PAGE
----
The surgical treatment is a safe and effective method in adults younger than 45 years of age. Mingoli et al. reported the results of carotid endarterectomy in a group of 1693 patients with more than 70% carotid stenosis, of which 49 patients were 35 to 45 years of age. The operative risk in this younger group of patients was low, and the 10-year disease-free interval was 75.7%. However, the authors identified a poor life expectancy in this group of patients, who usually die due to other complications of atherosclerosis .
Other authors have emphasized that young patients are far more prone to developing recurrent carotid stenosis; therefore, thorough follow-up with CDD should be performed [17,18].
Recurrent carotid stenosis is mainly associated with neointimal hyperplasia and the progression of the atherosclerotic process. Neointimal hyperplasia is responsible for early restenosis occurring less than 2 years after surgery, while the progression of the atherosclerotic process is responsible for cases occurring more than 2 years after surgery .
Neointimal hyperplasia is a pathological response of the arterial wall after the removal of a carotid plaque. It is associated with several processes, including thrombogenesis on an endarterectomized arterial wall, migration and growth of smooth muscle cells, accumulation of a proteoglycan-rich extracellular matrix, and increased activity of inflammatory cells. Intimal hyperplasia is more likely to occur after the dissection of stable carotid plaques, while removal of the soft, echolucent, and unstable plaques decreases the risk of early restenosis [20–22].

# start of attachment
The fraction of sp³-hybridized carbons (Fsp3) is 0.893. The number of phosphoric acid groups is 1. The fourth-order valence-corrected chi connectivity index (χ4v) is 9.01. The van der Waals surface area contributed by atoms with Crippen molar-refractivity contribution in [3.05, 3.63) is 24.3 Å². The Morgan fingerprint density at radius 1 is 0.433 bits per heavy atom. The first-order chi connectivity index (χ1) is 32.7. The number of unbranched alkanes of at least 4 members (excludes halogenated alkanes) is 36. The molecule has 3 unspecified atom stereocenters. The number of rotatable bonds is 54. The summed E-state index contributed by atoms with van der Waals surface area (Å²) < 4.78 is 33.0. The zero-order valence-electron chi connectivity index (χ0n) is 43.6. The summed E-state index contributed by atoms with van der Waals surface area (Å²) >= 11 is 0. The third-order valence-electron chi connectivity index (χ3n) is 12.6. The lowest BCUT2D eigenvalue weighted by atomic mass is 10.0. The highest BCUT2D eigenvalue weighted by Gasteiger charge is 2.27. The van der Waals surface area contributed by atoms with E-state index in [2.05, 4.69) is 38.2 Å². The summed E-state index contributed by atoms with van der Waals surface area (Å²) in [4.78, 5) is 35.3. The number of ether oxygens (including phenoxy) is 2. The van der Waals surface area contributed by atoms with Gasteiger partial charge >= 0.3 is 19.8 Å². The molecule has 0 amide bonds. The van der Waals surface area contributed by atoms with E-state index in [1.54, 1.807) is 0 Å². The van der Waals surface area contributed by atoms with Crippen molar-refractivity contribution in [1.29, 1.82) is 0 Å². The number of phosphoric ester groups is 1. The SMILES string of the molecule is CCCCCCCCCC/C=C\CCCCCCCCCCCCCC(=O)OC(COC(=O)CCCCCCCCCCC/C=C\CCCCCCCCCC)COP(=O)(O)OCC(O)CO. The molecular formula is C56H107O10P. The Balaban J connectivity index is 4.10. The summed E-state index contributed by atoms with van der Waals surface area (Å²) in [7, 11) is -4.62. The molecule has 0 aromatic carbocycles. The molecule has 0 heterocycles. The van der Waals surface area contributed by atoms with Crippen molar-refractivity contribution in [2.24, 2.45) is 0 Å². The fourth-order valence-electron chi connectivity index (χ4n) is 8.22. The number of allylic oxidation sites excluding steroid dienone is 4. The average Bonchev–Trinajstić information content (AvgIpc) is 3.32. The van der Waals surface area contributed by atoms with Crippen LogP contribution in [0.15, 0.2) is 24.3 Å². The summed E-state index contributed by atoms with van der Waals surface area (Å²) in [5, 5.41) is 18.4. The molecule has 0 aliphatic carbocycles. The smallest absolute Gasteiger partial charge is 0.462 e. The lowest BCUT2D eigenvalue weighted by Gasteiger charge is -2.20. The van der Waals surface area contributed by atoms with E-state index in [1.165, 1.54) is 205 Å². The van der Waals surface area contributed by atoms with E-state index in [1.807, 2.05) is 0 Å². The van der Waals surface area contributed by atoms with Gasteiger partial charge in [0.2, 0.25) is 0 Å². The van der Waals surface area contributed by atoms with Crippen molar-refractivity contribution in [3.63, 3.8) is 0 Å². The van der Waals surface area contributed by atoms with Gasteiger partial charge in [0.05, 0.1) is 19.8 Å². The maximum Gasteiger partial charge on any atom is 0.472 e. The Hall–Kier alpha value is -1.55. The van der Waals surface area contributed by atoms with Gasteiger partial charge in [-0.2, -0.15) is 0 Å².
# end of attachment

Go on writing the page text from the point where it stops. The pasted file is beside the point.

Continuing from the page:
The treatment options for restenosis include open and endovascular methods. Both are associated with satisfactory long-term results. Stenting of recurrent carotid stenosis is safe and associated with high rates of technical success, allowing the attainment of 76% restenosis-free survival 4 years after surgery . In our patient, neointimal hyperplasia occurred less than 2 years after the carotid endarterectomy of the left ICA, and was treated successfully with stent implantation, the patency of which needs to be checked regularly by CDD examination.
The issue of flow volume in extracranial arteries, which is not commonly assessed in patients with carotid stenoses, may have a vast spectrum of benefits in patients with carotid stenosis . As presented in this case report, flow volume is connected with the severity of stenosis and may change after surgical treatment. Flow volume is also associated with the cerebrovascular reserve, which varies in symptomatic and asymptomatic patients .